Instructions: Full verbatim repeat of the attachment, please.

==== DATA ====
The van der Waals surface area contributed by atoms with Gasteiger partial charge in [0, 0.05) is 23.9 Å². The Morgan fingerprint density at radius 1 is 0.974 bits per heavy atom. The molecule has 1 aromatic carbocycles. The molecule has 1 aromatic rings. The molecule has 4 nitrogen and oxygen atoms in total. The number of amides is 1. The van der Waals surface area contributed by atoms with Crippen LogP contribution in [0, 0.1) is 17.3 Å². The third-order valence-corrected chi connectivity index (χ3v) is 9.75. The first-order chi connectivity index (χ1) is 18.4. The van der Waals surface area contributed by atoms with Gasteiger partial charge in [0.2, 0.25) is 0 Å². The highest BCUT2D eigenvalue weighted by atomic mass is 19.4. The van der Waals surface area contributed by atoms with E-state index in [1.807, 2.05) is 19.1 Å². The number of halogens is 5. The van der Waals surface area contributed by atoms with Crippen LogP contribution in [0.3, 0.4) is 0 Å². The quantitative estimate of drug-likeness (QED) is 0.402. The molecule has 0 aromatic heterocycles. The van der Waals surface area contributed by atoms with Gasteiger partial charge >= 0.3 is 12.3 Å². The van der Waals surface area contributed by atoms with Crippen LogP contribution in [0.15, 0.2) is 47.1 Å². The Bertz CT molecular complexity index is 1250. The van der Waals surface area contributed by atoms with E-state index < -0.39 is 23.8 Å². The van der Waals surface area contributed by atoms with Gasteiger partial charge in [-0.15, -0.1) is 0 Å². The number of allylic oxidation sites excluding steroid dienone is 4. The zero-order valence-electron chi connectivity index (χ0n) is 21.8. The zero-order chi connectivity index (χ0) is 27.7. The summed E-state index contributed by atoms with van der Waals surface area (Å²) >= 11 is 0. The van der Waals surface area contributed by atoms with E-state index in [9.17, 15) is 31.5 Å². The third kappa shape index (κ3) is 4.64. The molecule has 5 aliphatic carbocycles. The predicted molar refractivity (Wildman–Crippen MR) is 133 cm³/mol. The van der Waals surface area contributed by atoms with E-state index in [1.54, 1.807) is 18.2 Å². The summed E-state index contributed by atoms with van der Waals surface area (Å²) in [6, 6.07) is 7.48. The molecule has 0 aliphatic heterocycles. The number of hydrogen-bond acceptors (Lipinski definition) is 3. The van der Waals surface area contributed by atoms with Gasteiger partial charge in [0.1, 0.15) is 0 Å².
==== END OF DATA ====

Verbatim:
The van der Waals surface area contributed by atoms with Gasteiger partial charge in [0, 0.05) is 23.9 Å². The Morgan fingerprint density at radius 1 is 0.974 bits per heavy atom. The molecule has 1 aromatic carbocycles. The molecule has 1 aromatic rings. The molecule has 4 nitrogen and oxygen atoms in total. The number of amides is 1. The van der Waals surface area contributed by atoms with Crippen LogP contribution in [0, 0.1) is 17.3 Å². The third-order valence-corrected chi connectivity index (χ3v) is 9.75. The first-order chi connectivity index (χ1) is 18.4. The van der Waals surface area contributed by atoms with Gasteiger partial charge in [0.2, 0.25) is 0 Å². The highest BCUT2D eigenvalue weighted by atomic mass is 19.4. The van der Waals surface area contributed by atoms with E-state index in [1.807, 2.05) is 19.1 Å². The number of halogens is 5. The van der Waals surface area contributed by atoms with Crippen LogP contribution in [0.3, 0.4) is 0 Å². The quantitative estimate of drug-likeness (QED) is 0.402. The molecule has 0 aromatic heterocycles. The van der Waals surface area contributed by atoms with Gasteiger partial charge >= 0.3 is 12.3 Å². The van der Waals surface area contributed by atoms with Crippen LogP contribution in [0.15, 0.2) is 47.1 Å². The Bertz CT molecular complexity index is 1250. The van der Waals surface area contributed by atoms with E-state index < -0.39 is 23.8 Å². The van der Waals surface area contributed by atoms with Gasteiger partial charge in [-0.15, -0.1) is 0 Å². The number of allylic oxidation sites excluding steroid dienone is 4. The zero-order valence-electron chi connectivity index (χ0n) is 21.8. The zero-order chi connectivity index (χ0) is 27.7. The summed E-state index contributed by atoms with van der Waals surface area (Å²) >= 11 is 0. The van der Waals surface area contributed by atoms with E-state index in [9.17, 15) is 31.5 Å². The third kappa shape index (κ3) is 4.64. The molecule has 5 aliphatic carbocycles. The predicted molar refractivity (Wildman–Crippen MR) is 133 cm³/mol. The van der Waals surface area contributed by atoms with E-state index in [1.54, 1.807) is 18.2 Å². The summed E-state index contributed by atoms with van der Waals surface area (Å²) in [6, 6.07) is 7.48. The molecule has 0 aliphatic heterocycles. The number of hydrogen-bond acceptors (Lipinski definition) is 3. The van der Waals surface area contributed by atoms with Gasteiger partial charge in [0.1, 0.15) is 0 Å².